There are many different ways in which you can be a part of research, whether you want to be actively involved in the research or a participant.
Ways that you can take part include, for example, working with research funders to prioritise research, offering advice as members of a project steering group, commenting on and developing research materials and undertaking research with research participants.
The time you spend will also vary depending on the type of activity or role you are engaged in. See the ‘how to join in’ pages to find out more.
We define public involvement in research as research being carried out ‘with’ or ‘by’ members of the public rather than ‘to’, ‘about’ or ‘for’ them. This includes, for example, working with research funders to prioritise research, offering advice as members of a project steering group, commenting on and developing research materials and undertaking interviews with research participants.
When we use the term ‘public’ we are including patients, potential patients, carers and people who use health and social care services as well as people from organisations that represent people who use services. Whilst all of us are actual, former or indeed potential users of health and social care services, there is an important distinction to be made between the perspectives of the public and the perspectives of people who have a professional role in health and social care services.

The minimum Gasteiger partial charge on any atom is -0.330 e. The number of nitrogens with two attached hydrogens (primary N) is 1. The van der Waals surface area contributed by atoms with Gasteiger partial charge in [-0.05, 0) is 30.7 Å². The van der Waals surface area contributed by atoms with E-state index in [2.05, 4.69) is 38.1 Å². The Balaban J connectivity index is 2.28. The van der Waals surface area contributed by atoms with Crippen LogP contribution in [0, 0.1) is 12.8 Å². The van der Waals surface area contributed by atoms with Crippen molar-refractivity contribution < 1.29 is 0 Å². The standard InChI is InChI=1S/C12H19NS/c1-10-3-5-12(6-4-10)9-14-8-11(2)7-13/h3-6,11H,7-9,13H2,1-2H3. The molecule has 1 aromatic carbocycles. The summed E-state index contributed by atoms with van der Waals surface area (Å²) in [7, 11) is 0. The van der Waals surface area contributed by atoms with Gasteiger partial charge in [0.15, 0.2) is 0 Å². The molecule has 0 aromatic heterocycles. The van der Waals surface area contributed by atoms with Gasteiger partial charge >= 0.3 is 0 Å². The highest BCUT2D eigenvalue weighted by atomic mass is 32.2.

Researchers and others use different words to describe public involvement, such as engagement and participation.
We use the following terms to distinguish between the different activities:
Involvement – where members of the public are actively involved in research projects and in research organisations. Examples of public involvement are:
- as joint grant holders or co-applicants on a research project
- involvement in identifying research priorities
- commenting and developing patient information leaflets or other research materials
- undertaking interviews with research participants
- user and/or carer researchers carrying out the research.
Participation – where people take part in a research study. Examples of participation are:
- people being recruited to a clinical trial or other research study to take part in the research
- completing a questionnaire or participating in a focus group as part of a research study.
Engagement – where information and knowledge about research is provided and disseminated. Examples of engagement are:
- science festivals open to the public with debates and discussions on research
- open day at a research centre where members of the public are invited to find out about research
- raising awareness of research through media such as television programmes, newspapers and social media
- dissemination to research participants, colleagues or members of the public on the findings of a study.